Tulovsky, who organized the exhibition, described it as “very funky, very funny,” adding that Komar and Melamid “are important artists for our collection, for the history of Soviet nonconforming art and also play a significant role in the contemporary American art scene.”
Descriptive wall texts about the art will help museum visitors understand the nuances of the satire and irony infused in the duo’s work.
Several events are slated during the exhibition:
An opening reception is set from 4 p.m. to 7 p.m. Saturday, Feb. 11, in the Lower Dodge Gallery.
Tulovsky will discuss the work of Komar and Melamid with Robert Storr, an art critic, curator and artist, from 2 p.m. to 3 p.m. Sunday, Feb. 12, in the Lower Dodge Gallery.
After the discussion with Storr, there will be a reenactment of a Komar and Melamid performance called “Art Belongs to People,” which the duo presented in 1974 in Moscow and 1984 in The Kitchen, an avant-garde performance space in New York. It starts at 3 p.m. in the Special Exhibition Gallery.
The Zimmerli hosts “Art Together,” a free, drop-in family art-making workshop inspired by the exhibition, from 1 p.m. to 3 p.m. on May 21 in the MAX classroom.
Also on May 21, the museum is holding two events from 2 p.m. to 5 p.m.: "The Diagnosis," a puppet show inspired by Melamid and organized by Lawrence Krauser and Olga Okuneva; and a spiritual séance with Melamid. Artist Liz Laser and spirit medium Lauren Thibodeau will lead the workshop.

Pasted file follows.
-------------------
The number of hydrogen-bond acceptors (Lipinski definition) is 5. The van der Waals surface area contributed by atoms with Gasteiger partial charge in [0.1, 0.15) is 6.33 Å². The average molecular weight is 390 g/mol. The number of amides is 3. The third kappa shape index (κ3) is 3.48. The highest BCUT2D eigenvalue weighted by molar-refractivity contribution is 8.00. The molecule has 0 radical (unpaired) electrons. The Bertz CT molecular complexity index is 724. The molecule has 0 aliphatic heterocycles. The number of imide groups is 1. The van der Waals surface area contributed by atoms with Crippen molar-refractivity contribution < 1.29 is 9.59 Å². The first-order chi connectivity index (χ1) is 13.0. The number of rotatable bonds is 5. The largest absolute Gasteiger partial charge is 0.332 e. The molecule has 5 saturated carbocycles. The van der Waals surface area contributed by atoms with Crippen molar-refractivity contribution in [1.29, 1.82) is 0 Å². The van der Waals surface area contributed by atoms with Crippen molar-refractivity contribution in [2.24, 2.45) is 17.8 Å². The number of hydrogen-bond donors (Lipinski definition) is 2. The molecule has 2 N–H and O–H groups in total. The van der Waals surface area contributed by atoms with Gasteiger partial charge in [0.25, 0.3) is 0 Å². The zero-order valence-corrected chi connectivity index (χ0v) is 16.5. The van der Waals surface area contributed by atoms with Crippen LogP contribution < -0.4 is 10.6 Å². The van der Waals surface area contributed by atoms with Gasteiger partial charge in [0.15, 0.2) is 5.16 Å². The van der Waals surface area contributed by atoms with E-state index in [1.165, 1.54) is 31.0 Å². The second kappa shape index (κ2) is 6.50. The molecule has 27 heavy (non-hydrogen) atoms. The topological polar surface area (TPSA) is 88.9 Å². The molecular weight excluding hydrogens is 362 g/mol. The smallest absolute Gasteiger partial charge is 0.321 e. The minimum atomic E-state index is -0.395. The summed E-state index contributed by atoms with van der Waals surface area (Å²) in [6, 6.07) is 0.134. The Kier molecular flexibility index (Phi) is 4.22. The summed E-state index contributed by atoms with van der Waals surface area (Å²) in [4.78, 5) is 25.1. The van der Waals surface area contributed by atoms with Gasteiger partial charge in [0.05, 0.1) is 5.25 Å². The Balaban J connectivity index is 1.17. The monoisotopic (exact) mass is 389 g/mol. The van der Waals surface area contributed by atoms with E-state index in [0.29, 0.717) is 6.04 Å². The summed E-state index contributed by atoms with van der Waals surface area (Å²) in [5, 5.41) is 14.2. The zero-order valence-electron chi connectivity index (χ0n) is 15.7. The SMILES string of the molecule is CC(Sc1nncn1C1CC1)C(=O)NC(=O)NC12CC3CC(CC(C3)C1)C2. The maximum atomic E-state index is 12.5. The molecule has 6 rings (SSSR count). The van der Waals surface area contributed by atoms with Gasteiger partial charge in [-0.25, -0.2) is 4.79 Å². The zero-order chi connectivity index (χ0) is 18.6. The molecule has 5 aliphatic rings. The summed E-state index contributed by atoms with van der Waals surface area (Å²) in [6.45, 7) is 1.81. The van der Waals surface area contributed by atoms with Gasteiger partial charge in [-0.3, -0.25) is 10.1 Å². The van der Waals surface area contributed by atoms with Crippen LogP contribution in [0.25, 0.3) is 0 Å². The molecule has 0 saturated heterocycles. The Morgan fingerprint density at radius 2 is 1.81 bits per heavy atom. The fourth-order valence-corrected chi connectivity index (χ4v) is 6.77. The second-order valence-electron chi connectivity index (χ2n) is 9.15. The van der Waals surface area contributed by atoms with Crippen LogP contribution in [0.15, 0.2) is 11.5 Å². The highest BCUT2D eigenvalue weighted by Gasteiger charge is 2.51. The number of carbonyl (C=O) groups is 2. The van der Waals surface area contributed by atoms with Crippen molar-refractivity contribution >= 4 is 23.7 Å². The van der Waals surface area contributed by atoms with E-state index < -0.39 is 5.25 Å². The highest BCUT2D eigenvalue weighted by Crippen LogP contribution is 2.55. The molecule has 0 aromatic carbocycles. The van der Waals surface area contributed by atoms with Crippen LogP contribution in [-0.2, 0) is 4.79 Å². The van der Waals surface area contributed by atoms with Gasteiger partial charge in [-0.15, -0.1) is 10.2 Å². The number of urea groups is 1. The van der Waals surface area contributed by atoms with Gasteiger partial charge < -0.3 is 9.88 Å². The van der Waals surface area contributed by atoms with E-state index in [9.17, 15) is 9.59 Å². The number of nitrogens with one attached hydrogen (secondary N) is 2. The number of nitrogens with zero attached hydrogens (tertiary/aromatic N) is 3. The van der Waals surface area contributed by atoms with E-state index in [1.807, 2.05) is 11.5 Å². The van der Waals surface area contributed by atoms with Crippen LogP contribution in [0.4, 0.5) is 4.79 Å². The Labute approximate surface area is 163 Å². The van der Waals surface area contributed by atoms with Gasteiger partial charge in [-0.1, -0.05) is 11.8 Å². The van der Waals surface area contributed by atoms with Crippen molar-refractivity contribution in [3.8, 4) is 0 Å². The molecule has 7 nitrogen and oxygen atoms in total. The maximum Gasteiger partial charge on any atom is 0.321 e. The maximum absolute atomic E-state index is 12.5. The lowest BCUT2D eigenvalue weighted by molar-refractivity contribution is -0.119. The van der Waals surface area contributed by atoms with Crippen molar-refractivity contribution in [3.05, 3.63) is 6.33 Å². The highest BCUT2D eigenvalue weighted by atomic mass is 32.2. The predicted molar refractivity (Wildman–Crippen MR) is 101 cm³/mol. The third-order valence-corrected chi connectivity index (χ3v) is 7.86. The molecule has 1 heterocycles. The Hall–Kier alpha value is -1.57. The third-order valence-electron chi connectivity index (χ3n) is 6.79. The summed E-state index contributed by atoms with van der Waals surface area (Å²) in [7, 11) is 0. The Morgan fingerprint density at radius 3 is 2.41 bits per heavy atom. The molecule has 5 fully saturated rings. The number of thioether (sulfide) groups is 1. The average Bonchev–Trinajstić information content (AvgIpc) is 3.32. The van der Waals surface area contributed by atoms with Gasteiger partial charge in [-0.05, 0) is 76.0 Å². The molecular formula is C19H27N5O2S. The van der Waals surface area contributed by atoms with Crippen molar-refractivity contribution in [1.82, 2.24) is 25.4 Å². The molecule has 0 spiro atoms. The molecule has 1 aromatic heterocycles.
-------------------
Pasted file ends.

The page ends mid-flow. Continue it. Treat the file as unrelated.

A concert featuring music from The People's Choice project by Komar, Melamid and composer Dave Soldier will be held from 2 p.m. to 4 p.m. on June 11 in the Lower Dodge Gallery.
The Zimmerli also is presenting Alex Melamid and the Incoherents, which opens Feb. 11 in the Machaver Gallery and runs through July 16. The exhibition features a selection of puppets, shadow theater props and posters as well as satirical prints and drawings – along with new works by Melamid.
In conjunction with Komar and Melamid: A Lesson in History, the Zimmerli will present recent works by Komar in the museum’s lobby. Born of a Jewish mother and Ukrainian father, Komar refers to symbols from multiple cultures in his reflections on tragedies of our times. For example, an image of a bear – symbolizing Russian aggression in Ukraine – is shown next to images of two calamities the artist witnessed while living in New York: the destruction of the World Trade Center on Sept. 11, 2001, and the COVID-19 pandemic.
Born in Moscow, Komar and Melamid emerged from the circle of Soviet nonconformist artists who rejected the government’s dictate that limited artists to the propaganda-based style of Socialist Realism. The two immigrated to the U.S. in 1978.
Komar and Melamid founded Sots Art, a style that employs a provocative, ironic approach to expose the absurdities of the official Soviet art and of the regime as a whole. As with American Pop Art’s reaction to the overproduction of consumer goods, Sots Art was a reaction to the overproduction of ideology that rendered Communist slogans and symbols nonsensical.